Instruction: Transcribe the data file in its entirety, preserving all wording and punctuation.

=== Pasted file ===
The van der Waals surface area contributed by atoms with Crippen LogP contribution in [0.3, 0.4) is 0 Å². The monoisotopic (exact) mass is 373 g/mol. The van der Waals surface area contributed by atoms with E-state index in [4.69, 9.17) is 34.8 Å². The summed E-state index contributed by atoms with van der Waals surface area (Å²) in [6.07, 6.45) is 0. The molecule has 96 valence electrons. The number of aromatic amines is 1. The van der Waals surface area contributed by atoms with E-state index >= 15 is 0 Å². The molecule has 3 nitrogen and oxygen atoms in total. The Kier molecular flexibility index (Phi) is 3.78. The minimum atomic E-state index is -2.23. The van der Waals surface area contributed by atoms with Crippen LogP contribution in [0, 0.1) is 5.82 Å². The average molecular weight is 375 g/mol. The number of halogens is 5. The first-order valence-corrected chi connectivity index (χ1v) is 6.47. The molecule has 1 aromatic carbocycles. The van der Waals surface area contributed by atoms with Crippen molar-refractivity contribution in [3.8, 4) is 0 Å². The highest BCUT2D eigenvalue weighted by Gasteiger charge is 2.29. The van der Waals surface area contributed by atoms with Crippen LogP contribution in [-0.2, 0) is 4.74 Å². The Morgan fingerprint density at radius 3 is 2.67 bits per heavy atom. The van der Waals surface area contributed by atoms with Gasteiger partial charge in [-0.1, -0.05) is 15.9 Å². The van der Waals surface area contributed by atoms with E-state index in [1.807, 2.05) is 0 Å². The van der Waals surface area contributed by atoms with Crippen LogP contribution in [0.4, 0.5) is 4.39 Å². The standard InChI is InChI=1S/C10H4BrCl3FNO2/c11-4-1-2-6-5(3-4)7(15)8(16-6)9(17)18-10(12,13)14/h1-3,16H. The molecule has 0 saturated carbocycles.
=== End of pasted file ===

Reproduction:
The van der Waals surface area contributed by atoms with Crippen LogP contribution in [0.3, 0.4) is 0 Å². The monoisotopic (exact) mass is 373 g/mol. The van der Waals surface area contributed by atoms with E-state index in [4.69, 9.17) is 34.8 Å². The summed E-state index contributed by atoms with van der Waals surface area (Å²) in [6.07, 6.45) is 0. The molecule has 96 valence electrons. The number of aromatic amines is 1. The van der Waals surface area contributed by atoms with E-state index >= 15 is 0 Å². The molecule has 3 nitrogen and oxygen atoms in total. The Kier molecular flexibility index (Phi) is 3.78. The minimum atomic E-state index is -2.23. The van der Waals surface area contributed by atoms with Crippen LogP contribution in [0, 0.1) is 5.82 Å². The average molecular weight is 375 g/mol. The number of halogens is 5. The first-order valence-corrected chi connectivity index (χ1v) is 6.47. The molecule has 1 aromatic carbocycles. The van der Waals surface area contributed by atoms with Crippen molar-refractivity contribution in [3.8, 4) is 0 Å². The highest BCUT2D eigenvalue weighted by Gasteiger charge is 2.29. The van der Waals surface area contributed by atoms with Crippen LogP contribution in [-0.2, 0) is 4.74 Å². The Morgan fingerprint density at radius 3 is 2.67 bits per heavy atom. The van der Waals surface area contributed by atoms with Gasteiger partial charge in [-0.1, -0.05) is 15.9 Å². The van der Waals surface area contributed by atoms with E-state index in [1.807, 2.05) is 0 Å². The van der Waals surface area contributed by atoms with Crippen LogP contribution in [0.4, 0.5) is 4.39 Å². The standard InChI is InChI=1S/C10H4BrCl3FNO2/c11-4-1-2-6-5(3-4)7(15)8(16-6)9(17)18-10(12,13)14/h1-3,16H. The molecule has 0 saturated carbocycles.